My elderly neighbour lives alone and I think she’s been scammed. Some men knocked on her door and offered to clean her gutters and replace some missing tiles on the roof. They’ve done both jobs, but I think they’ve overcharged her. She has no details for them apart from their names and a mobile phone number – I’ve called and left voicemails but had no reply. What can she do?
This isn’t a ‘scam’ as such, as your neighbour received the service to her gutters and roof that she agreed to and paid for. However, if the work was not carried out immediately and cost more than £170, the trader could be in breach of The Consumer (Information, Cancellation and Additional Charges) Regulations 2013.
Helen Brown, head of dispute resolution at Slater Heelis LLP explains: ‘The trader has failed to provide, in writing, “the geographical address at which the trader is established and, where available, the trader’s telephone number, fax number and email address, to enable the consumer to contact the trader quickly and communicate efficiently”.’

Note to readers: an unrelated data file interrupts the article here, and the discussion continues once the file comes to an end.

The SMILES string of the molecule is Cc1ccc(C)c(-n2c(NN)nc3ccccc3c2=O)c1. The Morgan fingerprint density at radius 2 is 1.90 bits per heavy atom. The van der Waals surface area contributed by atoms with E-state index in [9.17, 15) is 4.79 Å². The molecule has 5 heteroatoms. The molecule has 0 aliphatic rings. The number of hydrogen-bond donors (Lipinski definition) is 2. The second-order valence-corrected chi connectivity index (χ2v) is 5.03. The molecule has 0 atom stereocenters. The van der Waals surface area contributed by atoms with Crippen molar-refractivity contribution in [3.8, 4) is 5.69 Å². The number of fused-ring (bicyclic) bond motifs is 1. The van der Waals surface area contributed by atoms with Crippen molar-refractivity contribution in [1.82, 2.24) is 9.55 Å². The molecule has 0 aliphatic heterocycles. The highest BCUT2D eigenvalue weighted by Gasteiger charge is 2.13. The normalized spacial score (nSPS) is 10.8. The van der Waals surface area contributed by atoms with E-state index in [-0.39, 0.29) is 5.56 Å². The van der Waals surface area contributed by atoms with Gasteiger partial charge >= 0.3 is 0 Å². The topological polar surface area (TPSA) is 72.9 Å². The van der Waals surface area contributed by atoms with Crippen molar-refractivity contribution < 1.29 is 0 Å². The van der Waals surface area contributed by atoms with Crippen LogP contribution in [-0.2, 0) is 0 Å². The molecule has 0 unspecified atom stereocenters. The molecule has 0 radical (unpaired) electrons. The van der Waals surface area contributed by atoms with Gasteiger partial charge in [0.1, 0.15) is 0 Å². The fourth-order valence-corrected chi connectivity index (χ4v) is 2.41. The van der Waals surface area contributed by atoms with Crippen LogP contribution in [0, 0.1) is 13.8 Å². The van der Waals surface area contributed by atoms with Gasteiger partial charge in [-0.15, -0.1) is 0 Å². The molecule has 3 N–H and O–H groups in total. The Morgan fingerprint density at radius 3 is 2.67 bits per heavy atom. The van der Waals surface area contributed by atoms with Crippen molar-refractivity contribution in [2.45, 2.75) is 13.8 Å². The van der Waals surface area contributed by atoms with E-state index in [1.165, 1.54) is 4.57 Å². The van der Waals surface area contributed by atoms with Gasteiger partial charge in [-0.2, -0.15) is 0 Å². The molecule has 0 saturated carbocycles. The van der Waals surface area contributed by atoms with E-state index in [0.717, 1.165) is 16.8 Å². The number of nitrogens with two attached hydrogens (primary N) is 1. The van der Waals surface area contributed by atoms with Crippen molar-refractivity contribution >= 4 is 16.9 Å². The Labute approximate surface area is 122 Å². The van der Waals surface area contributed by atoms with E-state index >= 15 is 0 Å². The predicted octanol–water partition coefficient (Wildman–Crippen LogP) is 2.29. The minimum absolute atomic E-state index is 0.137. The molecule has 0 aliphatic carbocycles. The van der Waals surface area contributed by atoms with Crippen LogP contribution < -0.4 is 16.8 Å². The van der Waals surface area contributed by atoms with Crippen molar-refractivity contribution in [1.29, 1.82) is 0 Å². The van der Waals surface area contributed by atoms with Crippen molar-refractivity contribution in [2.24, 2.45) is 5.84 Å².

The trader should also have provided details about the price up front and informed your neighbour of her right to cancel within 14 days. Breaches of the regulations are enforced by the Trading Standards department of your local council. If she thinks a fraud has been committed – the work was overpriced or substandard – she should contact Action Fraud or call them on 0300 123 2040.
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‘It is unlikely that reporting the matter will recoup any money for your neighbour – at best the trader will be fined,’ says Helen. ‘If you get the trader’s details you could bring a claim in the small claims court for the overcharged amount.’
Always ask for a trader’s phone number and registered address, and get a written quote before agreeing to work being done.
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